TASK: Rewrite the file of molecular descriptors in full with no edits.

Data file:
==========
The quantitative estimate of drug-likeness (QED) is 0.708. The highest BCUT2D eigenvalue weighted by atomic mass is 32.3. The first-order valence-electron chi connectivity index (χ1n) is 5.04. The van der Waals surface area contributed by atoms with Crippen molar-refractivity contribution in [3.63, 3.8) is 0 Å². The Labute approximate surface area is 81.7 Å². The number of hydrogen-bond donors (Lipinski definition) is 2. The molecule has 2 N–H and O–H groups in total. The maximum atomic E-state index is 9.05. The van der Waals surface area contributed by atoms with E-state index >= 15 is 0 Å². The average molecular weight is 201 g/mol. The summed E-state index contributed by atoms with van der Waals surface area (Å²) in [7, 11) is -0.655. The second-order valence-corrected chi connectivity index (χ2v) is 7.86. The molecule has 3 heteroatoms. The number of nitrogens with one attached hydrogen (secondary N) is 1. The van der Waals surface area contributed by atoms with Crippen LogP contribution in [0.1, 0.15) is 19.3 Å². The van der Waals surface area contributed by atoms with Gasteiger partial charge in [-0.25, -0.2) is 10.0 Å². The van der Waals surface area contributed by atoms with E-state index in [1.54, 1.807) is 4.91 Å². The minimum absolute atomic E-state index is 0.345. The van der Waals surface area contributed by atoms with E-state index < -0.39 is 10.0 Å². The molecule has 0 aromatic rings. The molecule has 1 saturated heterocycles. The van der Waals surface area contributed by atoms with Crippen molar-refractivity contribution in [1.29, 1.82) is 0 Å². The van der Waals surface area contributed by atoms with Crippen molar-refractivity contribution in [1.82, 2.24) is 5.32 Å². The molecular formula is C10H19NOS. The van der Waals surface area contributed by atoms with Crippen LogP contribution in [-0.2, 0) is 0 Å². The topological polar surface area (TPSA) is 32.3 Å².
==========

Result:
The quantitative estimate of drug-likeness (QED) is 0.708. The highest BCUT2D eigenvalue weighted by atomic mass is 32.3. The first-order valence-electron chi connectivity index (χ1n) is 5.04. The van der Waals surface area contributed by atoms with Crippen molar-refractivity contribution in [3.63, 3.8) is 0 Å². The Labute approximate surface area is 81.7 Å². The number of hydrogen-bond donors (Lipinski definition) is 2. The molecule has 2 N–H and O–H groups in total. The maximum atomic E-state index is 9.05. The van der Waals surface area contributed by atoms with E-state index >= 15 is 0 Å². The average molecular weight is 201 g/mol. The summed E-state index contributed by atoms with van der Waals surface area (Å²) in [7, 11) is -0.655. The second-order valence-corrected chi connectivity index (χ2v) is 7.86. The molecule has 3 heteroatoms. The number of nitrogens with one attached hydrogen (secondary N) is 1. The van der Waals surface area contributed by atoms with Crippen LogP contribution in [0.1, 0.15) is 19.3 Å². The van der Waals surface area contributed by atoms with Gasteiger partial charge in [-0.25, -0.2) is 10.0 Å². The van der Waals surface area contributed by atoms with E-state index in [1.54, 1.807) is 4.91 Å². The minimum absolute atomic E-state index is 0.345. The van der Waals surface area contributed by atoms with E-state index < -0.39 is 10.0 Å². The molecule has 0 aromatic rings. The molecule has 1 saturated heterocycles. The van der Waals surface area contributed by atoms with Crippen molar-refractivity contribution in [1.29, 1.82) is 0 Å². The van der Waals surface area contributed by atoms with Crippen molar-refractivity contribution in [1.82, 2.24) is 5.32 Å². The molecular formula is C10H19NOS. The van der Waals surface area contributed by atoms with Crippen LogP contribution in [-0.2, 0) is 0 Å². The topological polar surface area (TPSA) is 32.3 Å².